Manufacturers of cell therapy (CT) and gene therapy (GT) products will have six months of additional time to comment on a July 2013 draft guidance released by the US Food and Drug Administration (FDA), regulators announced today.
In July 2013, FDA's Center for Biologics Evaluation and Research (CBER) released a draft guidance it said would help industry in designing early-stage clinical trials for CTs and GTs.
The guidance was specifically aimed at investigational new drug (IND) applications, which are used by companies to obtain exemptions from federal law and thereby commence testing in humans.
While most IND submissions have historically been for traditional drug products like chemical or biological drugs, cellular and gene therapies are increasingly being explored as treatment options for various diseases, thus requiring clinical testing.
The process for obtaining that IND is substantially different for CT and GT products than it is for chemical or biological drugs, FDA explained. "Differences in trial design are necessitated by the distinctive features of these products, and also may reflect previous clinical experience," it wrote. "Early experiences with cellular and gene therapy (CGT) products indicate that some CGT products may pose substantial risks to subjects," including multiple organ failure, death, cancer and tumors.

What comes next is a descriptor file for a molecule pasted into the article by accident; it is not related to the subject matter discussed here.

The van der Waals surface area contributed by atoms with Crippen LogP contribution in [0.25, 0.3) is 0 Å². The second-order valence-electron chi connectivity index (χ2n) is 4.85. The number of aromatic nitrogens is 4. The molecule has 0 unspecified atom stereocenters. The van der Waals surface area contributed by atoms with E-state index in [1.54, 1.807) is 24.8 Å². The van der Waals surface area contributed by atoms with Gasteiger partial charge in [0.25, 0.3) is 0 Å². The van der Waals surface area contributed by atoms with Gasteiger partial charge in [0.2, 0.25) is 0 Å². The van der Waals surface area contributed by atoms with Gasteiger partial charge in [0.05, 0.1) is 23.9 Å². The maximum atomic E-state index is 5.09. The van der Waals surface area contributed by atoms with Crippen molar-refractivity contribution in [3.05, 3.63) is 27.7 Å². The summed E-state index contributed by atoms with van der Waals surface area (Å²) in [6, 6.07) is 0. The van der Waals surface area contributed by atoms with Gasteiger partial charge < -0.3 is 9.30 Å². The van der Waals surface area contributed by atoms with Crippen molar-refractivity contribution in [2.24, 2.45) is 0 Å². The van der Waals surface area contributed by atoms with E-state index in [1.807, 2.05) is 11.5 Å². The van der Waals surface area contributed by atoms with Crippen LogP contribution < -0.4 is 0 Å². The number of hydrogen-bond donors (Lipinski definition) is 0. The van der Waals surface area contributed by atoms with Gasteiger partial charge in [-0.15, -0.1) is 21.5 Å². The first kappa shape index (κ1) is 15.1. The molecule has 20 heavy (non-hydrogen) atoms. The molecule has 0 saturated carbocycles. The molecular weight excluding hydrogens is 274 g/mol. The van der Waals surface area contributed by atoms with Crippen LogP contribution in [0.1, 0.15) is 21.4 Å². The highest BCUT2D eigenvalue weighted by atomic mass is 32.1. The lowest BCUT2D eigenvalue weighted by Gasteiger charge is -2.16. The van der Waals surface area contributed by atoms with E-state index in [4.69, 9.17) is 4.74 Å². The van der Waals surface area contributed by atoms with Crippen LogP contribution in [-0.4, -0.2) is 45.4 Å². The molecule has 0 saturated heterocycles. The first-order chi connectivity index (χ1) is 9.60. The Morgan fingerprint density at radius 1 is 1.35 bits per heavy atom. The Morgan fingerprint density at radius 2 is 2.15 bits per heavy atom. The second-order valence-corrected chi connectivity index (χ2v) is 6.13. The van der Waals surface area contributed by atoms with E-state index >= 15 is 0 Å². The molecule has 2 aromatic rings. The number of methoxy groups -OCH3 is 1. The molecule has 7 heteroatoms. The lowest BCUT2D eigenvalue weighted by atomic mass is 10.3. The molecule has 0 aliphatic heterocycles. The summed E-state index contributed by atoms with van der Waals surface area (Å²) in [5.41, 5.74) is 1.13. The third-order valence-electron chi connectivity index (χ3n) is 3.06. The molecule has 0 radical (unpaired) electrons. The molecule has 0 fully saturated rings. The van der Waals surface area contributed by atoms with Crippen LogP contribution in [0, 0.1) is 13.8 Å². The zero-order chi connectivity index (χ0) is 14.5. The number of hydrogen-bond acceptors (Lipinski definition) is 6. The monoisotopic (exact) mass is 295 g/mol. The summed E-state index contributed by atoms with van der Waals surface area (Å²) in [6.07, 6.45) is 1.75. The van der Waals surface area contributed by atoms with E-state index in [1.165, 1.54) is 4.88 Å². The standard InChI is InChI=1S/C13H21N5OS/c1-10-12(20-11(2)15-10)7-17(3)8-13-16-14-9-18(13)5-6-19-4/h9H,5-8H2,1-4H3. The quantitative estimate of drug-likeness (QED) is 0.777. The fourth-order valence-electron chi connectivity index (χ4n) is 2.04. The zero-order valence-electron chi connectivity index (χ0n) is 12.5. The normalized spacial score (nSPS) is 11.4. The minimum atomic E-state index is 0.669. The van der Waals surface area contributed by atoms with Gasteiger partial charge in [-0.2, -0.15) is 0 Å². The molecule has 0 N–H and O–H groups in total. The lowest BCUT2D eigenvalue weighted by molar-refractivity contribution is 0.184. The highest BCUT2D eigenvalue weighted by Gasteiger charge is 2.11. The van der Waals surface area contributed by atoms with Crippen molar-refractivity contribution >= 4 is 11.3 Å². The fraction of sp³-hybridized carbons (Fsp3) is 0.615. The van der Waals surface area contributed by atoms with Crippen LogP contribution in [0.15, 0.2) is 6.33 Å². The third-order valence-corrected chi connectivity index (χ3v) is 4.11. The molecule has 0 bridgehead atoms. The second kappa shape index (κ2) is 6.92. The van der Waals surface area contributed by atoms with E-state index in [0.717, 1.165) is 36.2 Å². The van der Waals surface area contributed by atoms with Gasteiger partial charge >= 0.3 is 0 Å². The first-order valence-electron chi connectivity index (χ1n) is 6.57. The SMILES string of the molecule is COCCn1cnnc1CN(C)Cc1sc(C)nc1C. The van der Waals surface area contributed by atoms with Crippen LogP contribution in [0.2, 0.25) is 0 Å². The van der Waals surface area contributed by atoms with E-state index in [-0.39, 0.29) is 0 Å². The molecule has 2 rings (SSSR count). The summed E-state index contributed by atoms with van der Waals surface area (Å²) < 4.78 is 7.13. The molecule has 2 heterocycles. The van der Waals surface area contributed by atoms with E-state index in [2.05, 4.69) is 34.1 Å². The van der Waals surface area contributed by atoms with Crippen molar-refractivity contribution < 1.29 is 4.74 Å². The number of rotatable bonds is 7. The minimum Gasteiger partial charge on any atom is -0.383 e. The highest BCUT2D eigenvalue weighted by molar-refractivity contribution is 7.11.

"These events illustrate that the nature of the risks of CGT products can be different from those typically associated with other types of pharmaceuticals," FDA noted. Those risks largely result from the product's potential to trigger immune system responses in patients, as well as the "relatively invasive procedures" needed to administer the products.
FDA's draft guidance goes on to explain other challenges in the clinical trials process that must be accounted for, such as manufacturing changes, the difficulty of applying preclinical data to humans, and general safety concerns.
Read Regulatory Focus' explanation of the guidance, Considerations for the Design of Early-Phase Clinical Trials of Cellular and Gene Therapy Products, online here.
Six Month Delay
But while regulators originally said comments would need to be returned to FDA by 22 November 2013, it now says it will extend the comment period both to receive additional comments and to "allow for public discussion" at a February 2014 meeting of the Cellular, Tissue and Gene Therapies Advisory Committee.
There, FDA said it will present the draft guidance for public review and comment, a relatively rare action for the agency to take.
Despite the delay, FDA said it does not believe that the extra six months-comments are now due 9 May 2014-will "significantly delay further FDA action on this guidance."
Draft Guidance Explanation